Architectural monuments to the greatness of the Ottoman Empire stand, not only throughout Turkey, but also throughout the many lands under its rule. The Ottomans were prolific builders and some of their finest works are public buildings such as mosques (cami) and their surrounding külliye (complex) consisting of buildings providing for the welfare of the community such as: şifahane (hospital), medrese (college), imaret (alms kitchen), tabhane (guest house) and hamam (Turkish Baths).
Palaces, bridges, fountains, tombs and kervansarays (traveller’s inns) are also amongst the fine buildings which remain to the present day. The Ottomans were fond of hunting and of spending time outdoors, often with lavish picnics, and you will find wooden köşks (pavilions or summer houses) in many parks and woodlands.
Private houses, amongst which are the konak (mansion) and yalı (summer house, especially those on the shores of the Bosphurus) were traditionally built of wood, with the ground floor and foundations only being built of stone. Some have survived to the present day, despite the fire hazard that their wooden structure posed. Recently, great interest has been shown in their preservation and many of them have been renovated and some converted to hotels and pensions. Typically the upper floors jut out over the street and the windows are obscured by wooden lattice-work, intended so that the women of the house could look out without being observed.
The houses were planned around a central gallery room, known as a hayat, off which the other rooms opened. The quarters were divided into the harem (the private part of the house only visited by the family and female guests). In grander houses, these two areas would have separate courtyards, sometimes with fountains and ornamental pools.
Ten unmissable Ottoman sights
Yeşil Cami and Yeşil Türbe (Green Mosque and tombs) – Bursa
Commissioned by Mehmet I in 1412, the Green Mosque is Bursa’s most significant monument and was the first Ottoman mosque where tiles were used extensively as interior decoration, setting an important precedent. The Green Tomb is the tomb of Mehmet I.
Koza Han – Bursa
Built in 1491 by Beyazit II as part of the market and covered bazaar area, it has been central to Bursa’s famous silk trade since that time, trading in silk cocoons as well as the finished product.
Selimiye Mosque – Edirne
Built between 1569 and 1575 by the great architect Mimar Sinan for Sultan Selim II, Sinan described it, and in particular the dome, which is 31.5 metres in diameter, as his masterpiece.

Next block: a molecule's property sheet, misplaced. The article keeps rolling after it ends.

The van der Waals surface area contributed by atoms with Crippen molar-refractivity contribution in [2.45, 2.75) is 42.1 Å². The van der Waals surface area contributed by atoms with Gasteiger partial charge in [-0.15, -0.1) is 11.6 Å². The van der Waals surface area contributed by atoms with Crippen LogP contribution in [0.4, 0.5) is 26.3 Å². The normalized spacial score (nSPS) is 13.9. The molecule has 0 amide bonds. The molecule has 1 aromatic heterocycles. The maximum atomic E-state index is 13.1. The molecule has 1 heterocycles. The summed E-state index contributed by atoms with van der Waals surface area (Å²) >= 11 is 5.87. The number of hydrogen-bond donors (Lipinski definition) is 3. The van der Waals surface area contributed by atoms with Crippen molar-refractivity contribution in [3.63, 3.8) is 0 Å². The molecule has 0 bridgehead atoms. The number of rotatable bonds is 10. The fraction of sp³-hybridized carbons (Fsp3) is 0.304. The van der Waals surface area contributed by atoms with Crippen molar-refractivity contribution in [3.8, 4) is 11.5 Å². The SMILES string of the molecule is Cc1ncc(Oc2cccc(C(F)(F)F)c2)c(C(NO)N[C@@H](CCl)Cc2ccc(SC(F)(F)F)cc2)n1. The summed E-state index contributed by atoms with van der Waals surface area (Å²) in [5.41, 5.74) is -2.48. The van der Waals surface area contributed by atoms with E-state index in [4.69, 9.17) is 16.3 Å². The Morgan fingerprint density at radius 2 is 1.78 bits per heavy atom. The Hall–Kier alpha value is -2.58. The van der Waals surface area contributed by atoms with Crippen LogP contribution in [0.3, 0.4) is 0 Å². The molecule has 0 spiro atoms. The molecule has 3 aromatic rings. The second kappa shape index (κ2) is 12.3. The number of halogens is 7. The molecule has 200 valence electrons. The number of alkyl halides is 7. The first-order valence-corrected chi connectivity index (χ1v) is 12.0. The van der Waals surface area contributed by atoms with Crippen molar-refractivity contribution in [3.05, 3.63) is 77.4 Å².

Sultan Beyazit II Mosque – Edirne
Work began on this mosque in 1484. Designed by the architect Hayrettin, it has a single dome 21 metres in diameter over the prayer hall, and nearly a hundred smaller domes over the buildings of the complex.
Rüstem Paşa Kervansaray – Edirne
This grand traveller’s inn was built by Mimar Sinan for Süleyman the Magnificent’s celebrated Grand Vezir Rüstem Paşa and still serves as a hotel today.
Dolmabahçe Palace – Istanbul
One of the last great buildings of the Ottoman area, the extravagant Dolmabahçe Palace, which replaced Topkapı as the home of the sultans, was completed in 1856 on the orders of Sultan Abdül Mecit. It was designed by the most famous architects of the time, Karabet Balyan and his son Nikoğos.
Süleymaniye Mosque – Istanbul
Constructed in 1557, this grand mosque, which Sinan referred to as his ‘journeyman’s piece’, came to symbolize the greatness of Süleyman the magnificent. It is also notable for its clever ventilation system designed to draw off the smoke from burning candles.
Topkapı Palace – Istanbul
Built between 1472 and 1478, it was the home of the sultans and the centre of Ottoman power for 400 years, during which time it was a work in progress as successive sultans added new buildings and made alterations.
Sultanahmet Mosque (Blue Mosque) – Istanbul
Constructed between 1609 and 1616 for Sultan Ahmet I by the architect Sedefkar Mehmet Ağa. It takes its name from the exquisite blue Iznik tiles which decorate its interior and is also the only mosque to have six minarets.
İshak Palace – Doğubeyazıt
Part of the unique character of this palace is its remote setting. It was constructed by an Ottoman governor on an important trading route and is a mixture of Ottoman, Persian and Seljuk styles. It was built between 1685 and 1784.